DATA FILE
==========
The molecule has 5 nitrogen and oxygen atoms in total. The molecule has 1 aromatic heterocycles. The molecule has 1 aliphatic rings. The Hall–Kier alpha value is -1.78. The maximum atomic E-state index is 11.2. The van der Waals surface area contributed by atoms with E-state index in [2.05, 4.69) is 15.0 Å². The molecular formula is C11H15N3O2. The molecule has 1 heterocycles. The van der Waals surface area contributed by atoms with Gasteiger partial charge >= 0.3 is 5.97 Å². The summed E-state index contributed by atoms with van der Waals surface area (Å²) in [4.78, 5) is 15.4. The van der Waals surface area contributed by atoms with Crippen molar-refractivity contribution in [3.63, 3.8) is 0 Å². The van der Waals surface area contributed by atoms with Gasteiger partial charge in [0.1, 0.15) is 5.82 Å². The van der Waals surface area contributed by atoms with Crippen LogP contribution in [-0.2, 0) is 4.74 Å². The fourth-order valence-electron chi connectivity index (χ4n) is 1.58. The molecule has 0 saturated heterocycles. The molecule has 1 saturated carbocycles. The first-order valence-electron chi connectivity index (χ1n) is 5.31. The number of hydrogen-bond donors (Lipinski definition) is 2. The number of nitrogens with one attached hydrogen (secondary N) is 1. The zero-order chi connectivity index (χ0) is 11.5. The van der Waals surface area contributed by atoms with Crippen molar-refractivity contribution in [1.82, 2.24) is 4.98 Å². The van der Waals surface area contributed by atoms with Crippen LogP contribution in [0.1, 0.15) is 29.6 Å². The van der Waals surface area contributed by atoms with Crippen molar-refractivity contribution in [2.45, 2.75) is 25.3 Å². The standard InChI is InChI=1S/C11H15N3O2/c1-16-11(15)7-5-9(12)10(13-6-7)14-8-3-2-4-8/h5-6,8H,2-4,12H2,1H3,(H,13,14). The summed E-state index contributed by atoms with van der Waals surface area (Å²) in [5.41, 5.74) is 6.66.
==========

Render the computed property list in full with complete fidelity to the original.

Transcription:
The molecule has 5 nitrogen and oxygen atoms in total. The molecule has 1 aromatic heterocycles. The molecule has 1 aliphatic rings. The Hall–Kier alpha value is -1.78. The maximum atomic E-state index is 11.2. The van der Waals surface area contributed by atoms with E-state index in [2.05, 4.69) is 15.0 Å². The molecular formula is C11H15N3O2. The molecule has 1 heterocycles. The van der Waals surface area contributed by atoms with Gasteiger partial charge >= 0.3 is 5.97 Å². The summed E-state index contributed by atoms with van der Waals surface area (Å²) in [4.78, 5) is 15.4. The van der Waals surface area contributed by atoms with Crippen molar-refractivity contribution in [3.63, 3.8) is 0 Å². The van der Waals surface area contributed by atoms with Gasteiger partial charge in [0.1, 0.15) is 5.82 Å². The van der Waals surface area contributed by atoms with Crippen LogP contribution in [-0.2, 0) is 4.74 Å². The fourth-order valence-electron chi connectivity index (χ4n) is 1.58. The molecule has 0 saturated heterocycles. The molecule has 1 saturated carbocycles. The first-order valence-electron chi connectivity index (χ1n) is 5.31. The number of hydrogen-bond donors (Lipinski definition) is 2. The number of nitrogens with one attached hydrogen (secondary N) is 1. The zero-order chi connectivity index (χ0) is 11.5. The van der Waals surface area contributed by atoms with Crippen molar-refractivity contribution in [1.82, 2.24) is 4.98 Å². The van der Waals surface area contributed by atoms with Crippen LogP contribution in [0.1, 0.15) is 29.6 Å². The van der Waals surface area contributed by atoms with Crippen molar-refractivity contribution in [2.45, 2.75) is 25.3 Å². The standard InChI is InChI=1S/C11H15N3O2/c1-16-11(15)7-5-9(12)10(13-6-7)14-8-3-2-4-8/h5-6,8H,2-4,12H2,1H3,(H,13,14). The summed E-state index contributed by atoms with van der Waals surface area (Å²) in [5.41, 5.74) is 6.66.